Thursday, July 31, 2014

Mirrors, Sonnets #194 and #195

The False Mirror (Magritte), Sonnet #195

That sense of void, when the stranger in the mirror
Doesn't know you either, will not evaporate
Until a moment passes, as though time is fear,
And nothing vanishes between the soon and late.
I seldom question why I know which me is me.
My eyes are nearly always blue with flecks of gold.
It's when I'm caught unaware that eternity
Stares vacantly with a face neither young nor old.
Other times, the wonder at myself is so strong,
So unbelieving, I think something got it wrong:
How can my next few thoughts be anything but theirs,
Whoever they are, and the near-cloudless blue sky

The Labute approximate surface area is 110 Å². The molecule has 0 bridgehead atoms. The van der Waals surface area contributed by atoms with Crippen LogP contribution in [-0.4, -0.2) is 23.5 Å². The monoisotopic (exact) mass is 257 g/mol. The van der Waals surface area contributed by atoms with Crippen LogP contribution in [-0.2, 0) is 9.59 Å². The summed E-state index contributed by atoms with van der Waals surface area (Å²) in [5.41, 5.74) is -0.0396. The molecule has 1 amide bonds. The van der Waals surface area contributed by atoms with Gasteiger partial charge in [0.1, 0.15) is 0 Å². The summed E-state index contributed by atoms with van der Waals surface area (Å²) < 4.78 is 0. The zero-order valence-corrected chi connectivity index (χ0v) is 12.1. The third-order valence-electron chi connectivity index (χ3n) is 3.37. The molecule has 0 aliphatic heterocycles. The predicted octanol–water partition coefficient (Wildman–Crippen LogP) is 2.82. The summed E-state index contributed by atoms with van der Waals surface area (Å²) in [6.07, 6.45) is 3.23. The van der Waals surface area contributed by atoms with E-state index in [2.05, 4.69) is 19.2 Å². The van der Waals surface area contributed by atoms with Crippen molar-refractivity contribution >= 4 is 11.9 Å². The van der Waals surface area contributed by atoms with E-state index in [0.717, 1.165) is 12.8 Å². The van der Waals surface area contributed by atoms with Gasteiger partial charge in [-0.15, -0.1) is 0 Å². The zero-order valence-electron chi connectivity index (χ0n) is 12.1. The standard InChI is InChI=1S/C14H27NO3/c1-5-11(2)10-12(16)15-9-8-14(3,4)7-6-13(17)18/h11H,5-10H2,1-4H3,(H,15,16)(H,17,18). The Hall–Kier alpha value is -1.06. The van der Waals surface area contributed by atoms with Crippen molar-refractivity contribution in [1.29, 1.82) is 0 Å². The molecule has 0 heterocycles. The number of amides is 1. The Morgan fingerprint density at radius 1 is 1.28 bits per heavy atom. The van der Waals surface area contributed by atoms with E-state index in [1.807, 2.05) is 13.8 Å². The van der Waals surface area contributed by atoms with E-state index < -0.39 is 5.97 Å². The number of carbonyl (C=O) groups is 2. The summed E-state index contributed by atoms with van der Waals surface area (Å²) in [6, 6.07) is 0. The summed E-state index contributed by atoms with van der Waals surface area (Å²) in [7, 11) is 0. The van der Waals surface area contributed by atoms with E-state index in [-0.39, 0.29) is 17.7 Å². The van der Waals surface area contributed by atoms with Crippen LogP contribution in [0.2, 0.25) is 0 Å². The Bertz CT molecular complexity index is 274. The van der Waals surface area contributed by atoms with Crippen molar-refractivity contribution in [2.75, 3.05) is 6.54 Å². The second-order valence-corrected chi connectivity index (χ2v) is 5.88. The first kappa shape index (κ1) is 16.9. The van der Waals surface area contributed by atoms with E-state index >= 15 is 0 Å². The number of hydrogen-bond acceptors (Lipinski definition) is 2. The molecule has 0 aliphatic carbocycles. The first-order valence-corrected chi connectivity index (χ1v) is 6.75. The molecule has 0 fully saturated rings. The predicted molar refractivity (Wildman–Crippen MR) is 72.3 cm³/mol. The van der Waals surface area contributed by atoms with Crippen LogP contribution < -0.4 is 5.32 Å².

Be mine (and don't chalk it up to mental errors),
Because it's mirrored in the pupil of my eye?

Starry Night Over The Rhone (Van Gogh), Sonnet #194

Today the stars are almost gone.
City lights have taken their place;
Their halogen fixtures erase
Them as thoroughly as the sun.
I lived on a river; some nights
I'd lie down on a pier and look
At rays I didn't dare to name,
As though I didn't have the right
To remember stars from a book
And think what I saw was the same.
Sometimes I'd watch Polaris fly
In the river, which made it grow
And blink like the eye of a crow
That could see itself in the sky.